WHO

WHO Guidelines for Management of
Severe Erythema Nodosum Leprosum (ENL) Reaction


General Principles

  1. Severe ENL reaction is often recurrent and chronic and may vary in its presentation.
  2. The management of severe ENL is best undertaken by physician at a referral centre.
  3. The dose and duration of anti-reaction drugs used may be adjusted by the physician according to individual patient's needs.
leprosy patients, photo

Definition

Severe ENL reactions include:

- Numerous ENL nodules with high fever - ENL nodules and neuritis
- Ulcerating and pustular ENL - Recurrent episodes of ENL
- Involvement of other organs (e.g. eyes, testes, lymph nodes and joints)

Management with Corticosteroids

  1. If still on antileprosy treatment, continue the standard course with MDT.
  2. Use adequate doses of analgesics to control fever and pain.
  3. Use standard course of prednisolone in dosage per day not exceeding 1 mg per Kg body weight. Total duration 12 weeks.

Management with Clofazimine and Corticosteroids

This is indicated in cases with severe ENL who are not responding satisfactorily to treatment with corticosteroids or where the risk of toxicity with corticosteroids is high.

  1. If still on antileprosy treatment, continue the standard course with MDT.
  2. Use adequate doses of analgesics to control fever and pain.
  3. Use standard course of prednisolone in dosage per day not exceeding 1 mg per Kg body weight.
  4. Start clofazimine 100 mg three times a day for maximum of 12 weeks.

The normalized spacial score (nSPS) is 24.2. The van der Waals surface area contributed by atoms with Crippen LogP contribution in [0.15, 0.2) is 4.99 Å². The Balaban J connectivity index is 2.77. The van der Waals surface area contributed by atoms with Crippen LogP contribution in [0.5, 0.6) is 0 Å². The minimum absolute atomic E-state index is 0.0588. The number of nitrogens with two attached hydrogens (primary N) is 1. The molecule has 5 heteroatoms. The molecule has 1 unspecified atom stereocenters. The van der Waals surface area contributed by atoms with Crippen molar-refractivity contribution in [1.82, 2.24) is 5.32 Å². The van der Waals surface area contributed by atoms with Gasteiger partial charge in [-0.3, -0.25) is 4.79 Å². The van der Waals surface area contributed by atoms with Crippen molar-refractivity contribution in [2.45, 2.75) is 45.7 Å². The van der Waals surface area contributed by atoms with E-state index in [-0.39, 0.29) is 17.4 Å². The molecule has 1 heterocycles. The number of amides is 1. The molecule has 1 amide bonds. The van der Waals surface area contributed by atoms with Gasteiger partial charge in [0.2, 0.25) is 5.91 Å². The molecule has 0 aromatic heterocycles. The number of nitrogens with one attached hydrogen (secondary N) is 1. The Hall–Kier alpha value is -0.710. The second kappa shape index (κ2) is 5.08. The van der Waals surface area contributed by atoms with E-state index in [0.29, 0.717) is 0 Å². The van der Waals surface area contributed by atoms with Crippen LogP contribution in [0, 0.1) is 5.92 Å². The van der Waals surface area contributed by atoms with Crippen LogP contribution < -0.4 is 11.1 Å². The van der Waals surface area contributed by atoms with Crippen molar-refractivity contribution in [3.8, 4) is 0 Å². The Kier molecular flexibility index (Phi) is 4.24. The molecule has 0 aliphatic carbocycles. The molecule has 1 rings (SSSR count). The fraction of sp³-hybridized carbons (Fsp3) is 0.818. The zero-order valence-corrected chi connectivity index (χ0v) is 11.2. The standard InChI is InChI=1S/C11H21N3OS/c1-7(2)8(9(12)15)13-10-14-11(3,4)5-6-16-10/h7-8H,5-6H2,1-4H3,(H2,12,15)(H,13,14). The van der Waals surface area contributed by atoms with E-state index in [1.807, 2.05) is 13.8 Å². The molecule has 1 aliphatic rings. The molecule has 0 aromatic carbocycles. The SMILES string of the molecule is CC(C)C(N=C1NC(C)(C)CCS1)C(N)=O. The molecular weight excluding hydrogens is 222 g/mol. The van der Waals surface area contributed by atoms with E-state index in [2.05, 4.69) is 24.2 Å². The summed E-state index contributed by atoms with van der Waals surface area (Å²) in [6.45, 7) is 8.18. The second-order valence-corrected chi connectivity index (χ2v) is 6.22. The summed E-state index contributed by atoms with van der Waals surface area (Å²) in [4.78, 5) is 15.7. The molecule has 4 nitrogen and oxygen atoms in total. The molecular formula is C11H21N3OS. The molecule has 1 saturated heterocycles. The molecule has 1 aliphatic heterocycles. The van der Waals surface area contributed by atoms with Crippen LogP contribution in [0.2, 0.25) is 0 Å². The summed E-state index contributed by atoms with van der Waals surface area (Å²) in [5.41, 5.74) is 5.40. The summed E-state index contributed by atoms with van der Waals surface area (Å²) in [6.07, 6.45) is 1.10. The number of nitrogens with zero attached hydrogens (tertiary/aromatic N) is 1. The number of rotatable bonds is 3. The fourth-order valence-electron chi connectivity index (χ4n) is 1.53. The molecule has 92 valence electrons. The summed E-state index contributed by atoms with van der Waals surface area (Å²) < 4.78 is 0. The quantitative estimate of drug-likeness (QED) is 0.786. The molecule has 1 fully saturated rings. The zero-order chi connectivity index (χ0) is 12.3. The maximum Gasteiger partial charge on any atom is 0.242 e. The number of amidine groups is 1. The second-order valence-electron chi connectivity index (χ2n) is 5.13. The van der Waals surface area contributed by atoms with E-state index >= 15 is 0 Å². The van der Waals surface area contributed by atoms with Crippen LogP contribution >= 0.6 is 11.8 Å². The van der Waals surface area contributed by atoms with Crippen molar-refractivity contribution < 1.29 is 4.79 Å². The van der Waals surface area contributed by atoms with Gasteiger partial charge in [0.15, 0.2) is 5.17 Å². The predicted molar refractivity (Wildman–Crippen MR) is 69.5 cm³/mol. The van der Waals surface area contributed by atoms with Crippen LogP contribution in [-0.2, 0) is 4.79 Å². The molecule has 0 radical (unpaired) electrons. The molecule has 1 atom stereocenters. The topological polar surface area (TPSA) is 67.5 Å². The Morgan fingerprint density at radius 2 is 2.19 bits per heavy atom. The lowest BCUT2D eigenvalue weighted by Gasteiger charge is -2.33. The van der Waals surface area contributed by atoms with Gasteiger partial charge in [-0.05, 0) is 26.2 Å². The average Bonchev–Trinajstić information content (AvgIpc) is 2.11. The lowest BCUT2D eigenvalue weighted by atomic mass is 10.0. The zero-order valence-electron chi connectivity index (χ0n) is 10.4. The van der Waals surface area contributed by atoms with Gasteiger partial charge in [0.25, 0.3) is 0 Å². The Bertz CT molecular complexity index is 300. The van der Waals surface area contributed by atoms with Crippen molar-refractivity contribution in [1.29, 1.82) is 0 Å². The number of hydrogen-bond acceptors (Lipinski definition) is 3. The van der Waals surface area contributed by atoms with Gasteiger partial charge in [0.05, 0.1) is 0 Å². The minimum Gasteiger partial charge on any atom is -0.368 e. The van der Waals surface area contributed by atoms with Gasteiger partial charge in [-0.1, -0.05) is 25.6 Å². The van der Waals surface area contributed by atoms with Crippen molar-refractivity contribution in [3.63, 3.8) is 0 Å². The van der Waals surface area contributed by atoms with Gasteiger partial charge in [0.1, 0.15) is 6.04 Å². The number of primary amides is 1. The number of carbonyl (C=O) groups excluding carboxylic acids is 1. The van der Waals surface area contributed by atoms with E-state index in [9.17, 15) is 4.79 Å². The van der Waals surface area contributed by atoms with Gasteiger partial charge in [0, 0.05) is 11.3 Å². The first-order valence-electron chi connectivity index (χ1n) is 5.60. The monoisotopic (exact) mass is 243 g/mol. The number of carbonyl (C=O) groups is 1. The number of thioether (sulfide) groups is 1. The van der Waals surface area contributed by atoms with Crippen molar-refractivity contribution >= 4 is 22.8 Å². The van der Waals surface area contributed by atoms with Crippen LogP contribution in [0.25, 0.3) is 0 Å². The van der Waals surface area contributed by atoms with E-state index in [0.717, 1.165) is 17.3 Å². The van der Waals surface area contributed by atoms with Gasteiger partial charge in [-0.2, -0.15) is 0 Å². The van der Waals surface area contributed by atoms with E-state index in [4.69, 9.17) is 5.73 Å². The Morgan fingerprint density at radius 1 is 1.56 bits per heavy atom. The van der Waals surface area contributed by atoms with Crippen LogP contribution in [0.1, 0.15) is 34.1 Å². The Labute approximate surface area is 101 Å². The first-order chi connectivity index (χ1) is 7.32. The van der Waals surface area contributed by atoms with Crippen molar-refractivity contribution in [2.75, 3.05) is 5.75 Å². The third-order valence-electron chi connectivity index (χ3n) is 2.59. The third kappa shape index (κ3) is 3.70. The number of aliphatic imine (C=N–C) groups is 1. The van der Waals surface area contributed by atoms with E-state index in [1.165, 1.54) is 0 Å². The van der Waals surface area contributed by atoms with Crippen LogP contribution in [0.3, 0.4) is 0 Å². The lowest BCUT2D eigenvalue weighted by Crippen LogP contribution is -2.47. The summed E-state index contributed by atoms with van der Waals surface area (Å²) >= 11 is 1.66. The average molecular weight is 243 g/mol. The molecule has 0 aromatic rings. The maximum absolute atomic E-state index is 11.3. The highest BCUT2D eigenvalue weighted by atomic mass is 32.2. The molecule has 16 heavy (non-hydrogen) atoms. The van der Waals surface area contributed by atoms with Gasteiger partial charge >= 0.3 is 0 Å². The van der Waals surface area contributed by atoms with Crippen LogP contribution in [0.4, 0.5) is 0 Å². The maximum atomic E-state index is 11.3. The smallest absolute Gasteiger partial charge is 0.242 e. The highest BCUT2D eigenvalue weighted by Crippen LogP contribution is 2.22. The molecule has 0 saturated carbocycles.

5. Complete the standard course of prednisolone. Continue clofazimine as below.
  6. Taper the dose of clofazimine to 100 mg twice a day for 12 weeks and then 100 mg once a day for 12-24 weeks.

Management with Clofazimine Only

This is indicated in cases with severe ENL where use of corticosteroids is contraindicated.

  1. If still on antileprosy treatment, continue the standard course with MDT.
  2. Use adequate doses of analgesics to control fever and pain.
  3. Start clofazimine 100 mg three times a day for maximum of 12 weeks.
  4. Taper the dose of clofazimine to 100 mg twice a day for 12 weeks and then 100 mg once a day for 12-24 weeks.

Notes

  1. If the MDT treatment is already completed the management of ENL should follow the guidelines. There is no need to restart MDT.
  2. The total duration of a standard course of corticosteroids (prednisolone) is 12 weeks.
  3. The total duration of treatment with high dosage clofazimine should not exceed 12 months. It takes about 4-6 weeks for clofazimine to take full effect in controlling ENL.
  4. Another drug claimed to be useful in ENL is pentoxifylline, alone or in combination with clofazimine/prednisolone.
  5. For the reason of well-known teratogenic side effects, WHO does not support use of thalidomide for the management of ENL in leprosy.

References

  1. WHO Expert Committee on Leprosy (1998) TRS 874. Geneva: WHO.
  2. Yawalkar, S.J. (2002) Leprosy for Medical Practitioners and Paramedical Workers (7th ed.). Basle.
  3. Manson's Textbook of Tropical Medicine (21st ed.), 2002.
  4. World Health Organization (WHO) (2000) Guide to Eliminate Leprosy as a Public Health Problem (1st ed.). Geneva: WHO.
  5. World Health Organization (WHO) (2002) The Final Push Strategy to Eliminate Leprosy as a Public Health Problem: Questions & Answers (1st ed.). Geneva: WHO.
  6. Nery, J.A .et al. (2000) The Use of Pentoxifylline in the Treatment of Type 2 Reactional Episodes in Leprosy. Indian J. Leprosy 72 (4): 457-467.
  7. Welsh, O. et al. (1999) A New Therapeutic Approach to Type II Leprosy Reaction. International J. Dermatology 38: 931-933.

WHO: Elimination of Leprosy as a Public Health Problem